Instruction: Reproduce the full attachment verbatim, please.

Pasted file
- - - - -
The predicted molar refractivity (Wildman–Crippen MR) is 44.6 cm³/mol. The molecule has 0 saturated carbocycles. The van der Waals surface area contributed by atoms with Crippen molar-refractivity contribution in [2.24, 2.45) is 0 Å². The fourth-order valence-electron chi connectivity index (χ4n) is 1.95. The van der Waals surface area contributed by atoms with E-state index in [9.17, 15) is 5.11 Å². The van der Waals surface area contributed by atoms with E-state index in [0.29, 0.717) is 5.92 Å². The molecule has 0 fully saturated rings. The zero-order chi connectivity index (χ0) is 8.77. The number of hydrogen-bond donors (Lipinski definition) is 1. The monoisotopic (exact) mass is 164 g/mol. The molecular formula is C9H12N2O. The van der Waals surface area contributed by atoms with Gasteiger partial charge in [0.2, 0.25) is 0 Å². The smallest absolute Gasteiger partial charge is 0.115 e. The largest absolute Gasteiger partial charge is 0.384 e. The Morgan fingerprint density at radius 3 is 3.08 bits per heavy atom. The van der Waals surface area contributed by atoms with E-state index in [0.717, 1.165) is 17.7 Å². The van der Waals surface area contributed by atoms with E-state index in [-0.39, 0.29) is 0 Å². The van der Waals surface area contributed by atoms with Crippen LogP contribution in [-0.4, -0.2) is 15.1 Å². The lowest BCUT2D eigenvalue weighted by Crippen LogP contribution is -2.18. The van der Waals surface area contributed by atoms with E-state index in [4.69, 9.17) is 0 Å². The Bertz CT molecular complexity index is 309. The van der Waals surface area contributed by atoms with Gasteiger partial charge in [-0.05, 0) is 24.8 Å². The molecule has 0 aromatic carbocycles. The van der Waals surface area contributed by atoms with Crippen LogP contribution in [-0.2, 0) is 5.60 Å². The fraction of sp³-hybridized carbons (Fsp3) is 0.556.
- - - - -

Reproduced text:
The predicted molar refractivity (Wildman–Crippen MR) is 44.6 cm³/mol. The molecule has 0 saturated carbocycles. The van der Waals surface area contributed by atoms with Crippen molar-refractivity contribution in [2.24, 2.45) is 0 Å². The fourth-order valence-electron chi connectivity index (χ4n) is 1.95. The van der Waals surface area contributed by atoms with E-state index in [9.17, 15) is 5.11 Å². The van der Waals surface area contributed by atoms with E-state index in [0.29, 0.717) is 5.92 Å². The molecule has 0 fully saturated rings. The zero-order chi connectivity index (χ0) is 8.77. The number of hydrogen-bond donors (Lipinski definition) is 1. The monoisotopic (exact) mass is 164 g/mol. The molecular formula is C9H12N2O. The van der Waals surface area contributed by atoms with Gasteiger partial charge in [0.2, 0.25) is 0 Å². The smallest absolute Gasteiger partial charge is 0.115 e. The largest absolute Gasteiger partial charge is 0.384 e. The Morgan fingerprint density at radius 3 is 3.08 bits per heavy atom. The van der Waals surface area contributed by atoms with E-state index in [0.717, 1.165) is 17.7 Å². The van der Waals surface area contributed by atoms with E-state index in [-0.39, 0.29) is 0 Å². The van der Waals surface area contributed by atoms with Crippen LogP contribution in [-0.4, -0.2) is 15.1 Å². The lowest BCUT2D eigenvalue weighted by Crippen LogP contribution is -2.18. The van der Waals surface area contributed by atoms with E-state index in [4.69, 9.17) is 0 Å². The Bertz CT molecular complexity index is 309. The van der Waals surface area contributed by atoms with Gasteiger partial charge in [-0.05, 0) is 24.8 Å². The molecule has 0 aromatic carbocycles. The van der Waals surface area contributed by atoms with Crippen LogP contribution in [-0.2, 0) is 5.60 Å². The fraction of sp³-hybridized carbons (Fsp3) is 0.556.